Anime Revolution 2016 Transforms Vancouver into a Japanese Pop Culture Central

Asia Pacific Arts: Anime Revolution 2016 Transforms Vancouver into a Japanese Pop Culture Central

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August 10, 2018

Anime Revolution 2016 Transforms Vancouver into a Japanese Pop Culture Central

To celebrate its fifth anniversary, Vancouver-based convention ANIMEREVO brings an all-star guest cast to its summer event.

by Kalai Chik

Date Published: 09/06/2016

Cosplayers, fans and uninformed tourists gathered at the Vancouver Convention Center from August 5th to 7th for anime, J-pop and the celebration of all things Japanese pop culture. Similar to anime conventions in the US, the weekend event features games, maids, panels, industry guests and concerts. Hordes of fans travel far and wide to meet other otaku, come dressed up as their favorite character and celebrate a weekend of cosplay and fun.

The convention was conveniently located next to a luxury cruise docking port, leaving many nearby tourists questioning if they missed a memo. Luckily attendees and staff informed the lost bystanders and reminded them that they should ask before snapping photos of cosplayers. After expanding to include a winter session, the convention has finally settled into its possibly permanent home at the VCC, in hopes to break its 15,000 attendee mark in 2015.

From the perspective of a frequent con attendee, the first thought was what half the city saw on Sky Train that day. After the city of LA officially declared July 3rd as “Anime Expo Day,” Angelinos have learned to expect the endless streams of cosplayers in Downtown Los Angeles during the July 4th weekend. But tourists and Vancouvians did several double takes and checked their calendars to make sure it wasn’t Halloween.

This year ANIREVO pulled out all the stops with their celebrity guest ensemble, including the Western debut of kz from DJ group LIVETUNE, famous for their production of Vocaloid music. Voice acting veterans Paku Romi (Edward Elric of Full Metal Alchemist) and Toshihiko Seki (Duo from Gundam Wing), as well as fellow seiyuu Ayumi Fujimura (Kneesocks from Panty and Stocking) showcased their talent in front of a live audience.

Live Recording with Paku Romi, Ayumi Fujimura and Takeshi Takedara

To demonstrate the recording process, Anime Revolution presented a live recording of an episode from Xam’d: Lost Memories with sound director Takeshi Takadera, who has worked on shows such as Yawamushi Pedal. In accordance to previous years, Paku Romi and Ayumi Fujimura lent their voices to perform the art of live voice acting. The panel was a sneak peek behind the scenes of recording sessions. Unlike American recording studios that have individual recording booths, voice actors, or seiyuu, record in a group. The atmosphere depends on the studio: some are casual and others are strict.

In the first of three takes, Park voiced a character named Kujireka, a woman who has succumbed to a monster and meets with her older sister. Fujimura took on the role of a mother and a daughter. With each take, Takadera would provide both actresses with feedback, to which they would note and adjust accordingly.

ANIREVO Rave ft. kz (aka RE:NDZ) of LIVETUNE

Donning his signature hat for his Vancouver debut, kz expertly performed on his turntable. His 1-hour set during the late night rave consisted of remixes of his own works as well as well-known anime songs such as “Nexus” from Ore no Imouto ga Konna ni Kawaii Wake ga Nai and his own collaboration with Miku Hatsune, “Half Step.”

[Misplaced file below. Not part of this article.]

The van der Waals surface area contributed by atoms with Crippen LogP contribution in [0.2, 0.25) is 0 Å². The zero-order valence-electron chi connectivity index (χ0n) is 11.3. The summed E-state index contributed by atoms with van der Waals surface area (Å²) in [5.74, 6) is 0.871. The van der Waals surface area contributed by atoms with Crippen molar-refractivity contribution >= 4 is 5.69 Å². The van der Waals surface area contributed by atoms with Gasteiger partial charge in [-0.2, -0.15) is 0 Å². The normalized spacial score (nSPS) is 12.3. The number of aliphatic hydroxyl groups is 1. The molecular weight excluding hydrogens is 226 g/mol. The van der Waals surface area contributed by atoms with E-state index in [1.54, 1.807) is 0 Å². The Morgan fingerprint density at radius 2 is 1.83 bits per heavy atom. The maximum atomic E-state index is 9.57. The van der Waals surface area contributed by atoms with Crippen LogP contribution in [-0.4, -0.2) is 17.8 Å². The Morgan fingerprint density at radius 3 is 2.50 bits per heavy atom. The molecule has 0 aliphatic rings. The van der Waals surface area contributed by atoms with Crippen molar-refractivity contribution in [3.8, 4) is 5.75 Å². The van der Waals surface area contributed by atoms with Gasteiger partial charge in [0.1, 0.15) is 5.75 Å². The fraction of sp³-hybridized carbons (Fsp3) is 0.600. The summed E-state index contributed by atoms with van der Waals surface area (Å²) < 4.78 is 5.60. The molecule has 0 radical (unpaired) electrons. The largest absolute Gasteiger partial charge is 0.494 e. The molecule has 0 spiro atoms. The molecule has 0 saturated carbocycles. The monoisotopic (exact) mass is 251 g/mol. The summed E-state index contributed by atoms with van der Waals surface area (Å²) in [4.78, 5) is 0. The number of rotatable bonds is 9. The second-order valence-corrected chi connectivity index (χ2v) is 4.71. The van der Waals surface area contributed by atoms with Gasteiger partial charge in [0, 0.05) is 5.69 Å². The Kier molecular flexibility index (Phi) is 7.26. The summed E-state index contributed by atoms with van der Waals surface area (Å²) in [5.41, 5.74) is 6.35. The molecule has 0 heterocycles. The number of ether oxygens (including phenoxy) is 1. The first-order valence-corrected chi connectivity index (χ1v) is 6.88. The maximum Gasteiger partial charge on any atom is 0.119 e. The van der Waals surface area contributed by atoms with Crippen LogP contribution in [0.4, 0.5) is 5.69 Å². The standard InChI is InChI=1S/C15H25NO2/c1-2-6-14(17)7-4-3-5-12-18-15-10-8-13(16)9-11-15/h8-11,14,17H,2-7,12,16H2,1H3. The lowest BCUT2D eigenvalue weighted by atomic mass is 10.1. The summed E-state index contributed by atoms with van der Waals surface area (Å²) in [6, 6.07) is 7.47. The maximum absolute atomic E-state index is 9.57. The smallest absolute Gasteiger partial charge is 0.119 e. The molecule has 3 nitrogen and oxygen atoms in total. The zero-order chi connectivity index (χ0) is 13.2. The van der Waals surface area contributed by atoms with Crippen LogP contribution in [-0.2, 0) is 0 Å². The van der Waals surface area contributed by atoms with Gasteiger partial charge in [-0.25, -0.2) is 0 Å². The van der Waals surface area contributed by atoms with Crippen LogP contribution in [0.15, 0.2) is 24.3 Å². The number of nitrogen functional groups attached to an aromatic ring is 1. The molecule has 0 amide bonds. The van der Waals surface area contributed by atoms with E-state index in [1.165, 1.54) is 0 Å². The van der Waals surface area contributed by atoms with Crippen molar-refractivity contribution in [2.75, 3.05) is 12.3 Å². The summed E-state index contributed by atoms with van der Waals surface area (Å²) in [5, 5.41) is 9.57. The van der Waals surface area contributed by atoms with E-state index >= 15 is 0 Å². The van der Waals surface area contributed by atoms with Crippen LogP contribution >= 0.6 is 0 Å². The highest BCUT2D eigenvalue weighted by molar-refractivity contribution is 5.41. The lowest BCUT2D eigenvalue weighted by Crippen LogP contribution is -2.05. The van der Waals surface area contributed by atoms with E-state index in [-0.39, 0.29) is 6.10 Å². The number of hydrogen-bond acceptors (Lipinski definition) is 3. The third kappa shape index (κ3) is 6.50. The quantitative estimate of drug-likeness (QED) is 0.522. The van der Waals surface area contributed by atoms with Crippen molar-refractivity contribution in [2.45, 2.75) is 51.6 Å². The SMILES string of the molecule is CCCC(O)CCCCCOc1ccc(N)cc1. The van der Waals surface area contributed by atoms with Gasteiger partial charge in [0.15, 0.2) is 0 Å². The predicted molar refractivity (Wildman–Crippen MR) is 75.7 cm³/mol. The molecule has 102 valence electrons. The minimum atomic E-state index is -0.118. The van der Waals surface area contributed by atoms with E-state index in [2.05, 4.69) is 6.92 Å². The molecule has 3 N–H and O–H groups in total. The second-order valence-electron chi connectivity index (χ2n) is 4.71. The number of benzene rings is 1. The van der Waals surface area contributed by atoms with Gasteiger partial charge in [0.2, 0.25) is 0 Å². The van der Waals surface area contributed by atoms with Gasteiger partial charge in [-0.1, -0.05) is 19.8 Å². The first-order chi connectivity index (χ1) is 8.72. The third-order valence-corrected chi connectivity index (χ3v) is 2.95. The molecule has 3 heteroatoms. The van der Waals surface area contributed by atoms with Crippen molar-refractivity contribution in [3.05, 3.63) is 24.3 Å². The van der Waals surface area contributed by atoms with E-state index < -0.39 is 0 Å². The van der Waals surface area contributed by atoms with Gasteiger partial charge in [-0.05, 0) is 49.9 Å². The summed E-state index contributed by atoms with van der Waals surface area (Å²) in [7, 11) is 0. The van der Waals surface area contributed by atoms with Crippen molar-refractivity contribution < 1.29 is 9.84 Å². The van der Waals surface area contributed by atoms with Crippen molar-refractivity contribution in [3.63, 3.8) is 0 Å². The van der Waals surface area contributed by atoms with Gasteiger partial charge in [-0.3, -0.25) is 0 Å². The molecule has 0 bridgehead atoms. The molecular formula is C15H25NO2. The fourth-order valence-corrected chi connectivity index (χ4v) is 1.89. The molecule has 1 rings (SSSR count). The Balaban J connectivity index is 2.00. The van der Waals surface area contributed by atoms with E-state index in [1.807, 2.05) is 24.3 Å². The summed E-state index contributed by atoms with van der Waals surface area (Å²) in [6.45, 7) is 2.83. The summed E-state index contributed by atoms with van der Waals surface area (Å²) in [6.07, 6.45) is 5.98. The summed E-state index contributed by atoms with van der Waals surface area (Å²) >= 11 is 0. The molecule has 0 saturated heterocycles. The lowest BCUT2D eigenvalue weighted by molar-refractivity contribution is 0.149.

For anyone who has been out of touch with recent Vocaloid music, kz pulled out attendees’ inner fan from the deep depths of 2010. It was extremely hard to resist improvised concert calls – or wotagei – after listening to “Tell Your World.” Even though he and the crowd should have been worn down by a long day of events, kz’s beats and bass reverberated through the crowd, enlivening the party.

Anime Revolution Interview

APA had a quick chat with an ANIREVO representative on how the con got started.

APA: How did Anime Revolution begin as a convention? Was it part of another convention or was it an entirely new convention on its own?

We began planning in 2011. There wasn’t any other Anime convention around, so we wanted to try making our own. Our con is an entirely new con.

APA: How has the convention changed in the past three years? Despite being a relatively new convention, it’s very well organized.

Over the past three years, we put a heavy emphasis on team building and training. I think that we owe the level of organization to the strong foundation we’ve built and the friendliness of the team – we are all open to helping each other out.

APA: Why has the convention added a winter convention?

We had multiple requests to host more events and saw a demand for a winter festival.

APA: What was the inspiration for the mascot of Anime Revolution?

The mascot’s costume is from a race team. It’s inspired by the heavy emphasis we put on cooperation – her role is analogous to that of the pit crew in a racing tournament (to help fix and bring out the most of our vehicle (AR)).

Stay tuned for full transcriptions of panels featuring Paku Romi, kz of Livetune, and Toshihiko Seki.

More information on their upcoming smaller scale Winter and Spring events can be found on their website.


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Kalai Chik

Pop culture writer focusing on animation, music, and games. Los Angeles native, USC alumni, and contributor for Asia Pacific Arts since 2015. Follow me on Twitter, @kalai_chik.

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